The number of articles from people who’ve chosen to walk away from jobs and positions they’ve had for decades is striking, but Burkeman’s work stands out for the clarity of his prose and the depth of his thought.

“The future will never provide the reassurance you seek from it,” he writes. “As the ancient Greek and Roman Stoics understood, much of our suffering arises from attempting to control what is not in our control. And the main thing we try but fail to control — the seasoned worriers among us, anyway — is the future. We want to know, from our vantage point in the present, that things will be OK later on. But we never can. (This is why it’s wrong to say we live in especially uncertain times. The future is always uncertain; it’s just that we’re currently very aware of it.)”

He goes on to say that even in the midst of such uncertainty it’s important to acknowledge when it’s time to try new things — whether that’s leaving your job, opening a bookstore or departing for parts and places unknown.

Some of the most powerful work has come about from people who are coping with the reality of disease and death.

I’m not advocating for dying but sometimes when people leave, they leave behind them a wondrous window into what really matters. It’s a curious form of comfort for those left behind. When writer and activist David Graeber passed away last week, Rebecca Solnit wrote a beautiful testimony for her comrade-in-words.

Solnit’s essay is worth reading in its entirety, but a line that she quotes from Graeber’s book The Utopia of Rules leapt out. “The ultimate, hidden truth of the world is that it is something that we make, and could just as easily make differently.” The idea dovetailed in a curious fashion with Burkeman’s thoughts on giving up a sense of control or, maybe more correctly, understanding that large parts of what we do in life is simply made up, fashioned from the ether and whatever fever dreams haunt the human imagination.

If ever there was a moment to think about doing things differently, it’s now. In the famous words of Rahm Emanuel: “You never let a serious crisis go to waste.” Maybe it’s time to reimagine the entire world.

No one ever wanted a global pandemic, and no one wants to die at the height of their powers, but shit happens. More than ever before, the unpredictability of things has become apparent. You never know what’s around the next bend, so you might as well enjoy everything that you can before it’s your time to shuffle off down the road.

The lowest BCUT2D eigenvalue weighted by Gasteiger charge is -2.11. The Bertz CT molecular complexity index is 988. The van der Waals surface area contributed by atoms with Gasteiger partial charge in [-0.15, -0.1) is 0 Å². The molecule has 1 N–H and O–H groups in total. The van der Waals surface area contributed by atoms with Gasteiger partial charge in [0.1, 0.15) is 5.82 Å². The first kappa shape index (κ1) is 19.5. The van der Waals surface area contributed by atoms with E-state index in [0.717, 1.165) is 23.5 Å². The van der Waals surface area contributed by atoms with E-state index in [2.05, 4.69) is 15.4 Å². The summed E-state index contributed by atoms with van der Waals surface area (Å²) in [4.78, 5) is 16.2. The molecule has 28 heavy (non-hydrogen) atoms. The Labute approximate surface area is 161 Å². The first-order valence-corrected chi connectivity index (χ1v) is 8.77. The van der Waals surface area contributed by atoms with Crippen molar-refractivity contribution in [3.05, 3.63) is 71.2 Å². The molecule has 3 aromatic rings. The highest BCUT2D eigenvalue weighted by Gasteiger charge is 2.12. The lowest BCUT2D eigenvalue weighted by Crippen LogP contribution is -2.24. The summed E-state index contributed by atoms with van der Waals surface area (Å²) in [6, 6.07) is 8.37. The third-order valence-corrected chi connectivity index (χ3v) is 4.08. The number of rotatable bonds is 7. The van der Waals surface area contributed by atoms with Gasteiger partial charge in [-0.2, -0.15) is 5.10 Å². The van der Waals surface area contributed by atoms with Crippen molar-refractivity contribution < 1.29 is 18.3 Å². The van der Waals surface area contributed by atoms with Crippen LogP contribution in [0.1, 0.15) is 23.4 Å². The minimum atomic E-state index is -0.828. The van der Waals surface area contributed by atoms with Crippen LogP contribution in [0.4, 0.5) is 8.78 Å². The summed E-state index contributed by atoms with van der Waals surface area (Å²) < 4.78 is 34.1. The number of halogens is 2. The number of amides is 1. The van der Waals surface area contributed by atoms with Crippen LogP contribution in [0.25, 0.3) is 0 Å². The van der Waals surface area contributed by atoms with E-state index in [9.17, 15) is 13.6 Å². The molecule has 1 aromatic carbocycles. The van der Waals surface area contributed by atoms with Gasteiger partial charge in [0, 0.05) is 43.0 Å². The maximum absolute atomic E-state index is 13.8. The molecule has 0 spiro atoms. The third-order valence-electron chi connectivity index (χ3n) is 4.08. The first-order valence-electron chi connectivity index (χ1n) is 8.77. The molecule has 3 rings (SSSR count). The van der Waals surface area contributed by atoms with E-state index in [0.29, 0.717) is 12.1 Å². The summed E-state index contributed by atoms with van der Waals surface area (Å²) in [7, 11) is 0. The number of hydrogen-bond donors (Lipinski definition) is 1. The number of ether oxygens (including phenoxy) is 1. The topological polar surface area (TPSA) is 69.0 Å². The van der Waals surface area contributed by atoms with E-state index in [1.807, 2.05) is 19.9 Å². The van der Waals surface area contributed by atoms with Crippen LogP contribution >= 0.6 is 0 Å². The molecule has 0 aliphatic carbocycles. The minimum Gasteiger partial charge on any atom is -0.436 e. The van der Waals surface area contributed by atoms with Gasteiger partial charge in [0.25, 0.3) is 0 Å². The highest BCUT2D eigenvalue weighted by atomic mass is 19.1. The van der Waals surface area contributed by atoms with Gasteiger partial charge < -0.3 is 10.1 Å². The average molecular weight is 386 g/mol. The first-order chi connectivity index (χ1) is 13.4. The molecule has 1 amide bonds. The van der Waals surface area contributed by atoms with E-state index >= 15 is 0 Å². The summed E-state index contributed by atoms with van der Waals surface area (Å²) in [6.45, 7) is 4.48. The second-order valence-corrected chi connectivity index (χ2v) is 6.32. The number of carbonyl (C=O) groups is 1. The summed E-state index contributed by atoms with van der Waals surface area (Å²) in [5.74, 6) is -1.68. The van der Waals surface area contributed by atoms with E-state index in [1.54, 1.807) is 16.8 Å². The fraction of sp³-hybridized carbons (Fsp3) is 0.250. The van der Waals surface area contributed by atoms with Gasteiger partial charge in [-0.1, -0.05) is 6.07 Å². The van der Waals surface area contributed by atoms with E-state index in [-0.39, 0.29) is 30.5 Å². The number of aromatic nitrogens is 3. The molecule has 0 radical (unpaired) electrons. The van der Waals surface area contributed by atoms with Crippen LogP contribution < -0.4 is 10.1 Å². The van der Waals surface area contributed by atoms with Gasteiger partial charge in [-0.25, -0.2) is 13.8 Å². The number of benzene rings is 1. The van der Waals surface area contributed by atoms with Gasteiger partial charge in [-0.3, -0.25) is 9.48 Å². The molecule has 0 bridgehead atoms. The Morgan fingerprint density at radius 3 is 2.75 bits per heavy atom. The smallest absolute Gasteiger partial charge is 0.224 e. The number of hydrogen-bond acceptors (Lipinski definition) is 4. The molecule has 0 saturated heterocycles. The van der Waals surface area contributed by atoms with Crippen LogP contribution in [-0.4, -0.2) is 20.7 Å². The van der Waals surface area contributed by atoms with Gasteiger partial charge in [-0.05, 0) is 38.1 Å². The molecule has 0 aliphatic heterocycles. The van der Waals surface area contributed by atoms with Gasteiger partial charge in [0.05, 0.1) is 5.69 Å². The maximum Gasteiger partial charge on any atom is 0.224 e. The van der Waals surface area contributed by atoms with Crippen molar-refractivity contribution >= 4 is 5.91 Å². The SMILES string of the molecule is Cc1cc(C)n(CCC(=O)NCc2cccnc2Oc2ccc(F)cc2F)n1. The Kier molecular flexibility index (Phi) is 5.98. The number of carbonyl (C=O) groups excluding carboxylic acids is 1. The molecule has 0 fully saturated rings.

Another extraordinary essay from a young man named Elliot Dallen diagnosed with terminal cancer stated it beautifully. “Life is for enjoyment. Make of it what you can.”

Dallen passed away a few hours after his final piece was published.

Which brings me back once more to small pleasures. They’re plentiful, sometimes around every corner. It just takes time and, occasionally, perceptual shifts to see them. Humble homely things don’t make a big show of themselves; sometimes you have to almost trip across them before you notice their beauty. Take delight in the things that still work, songs that come on the car radio that make you bop around in your seat, a cup of tea in the afternoon, that your legs still carry you. A little dried up leaf waiting to be noticed.

Old movies are an ongoing source of joy for me, but it’s the smaller things that I cherish in them now, not the grand arc of a drama, a love affair or big adventure. It’s more often the scenes that are off on the side, away from the main action, that I think about at night as I’m trying to fall asleep. One in particular.

In the opening moments of Hayao Miyazaki’s animated film Kiki’s Delivery Service, the title character, a young witch, has just left home to begin a year of living independently. As she sets forth, flying over the darkened landscape on her mother’s broom, she’s immediately caught in a monstrous thunderstorm. She finds shelter in a train, crawling into a boxcar filled with hay where she beds down, pulling the hay overtop of her, making a pillow from her bag, falling asleep to the clackety-clack sound of the train moving through the night.

It’s a small scene, off on its own, away from the central drama, but the very smallness is what makes it so sweet, a tiny pocket of warmth and comfort in the midst of a storm.  [Tyee]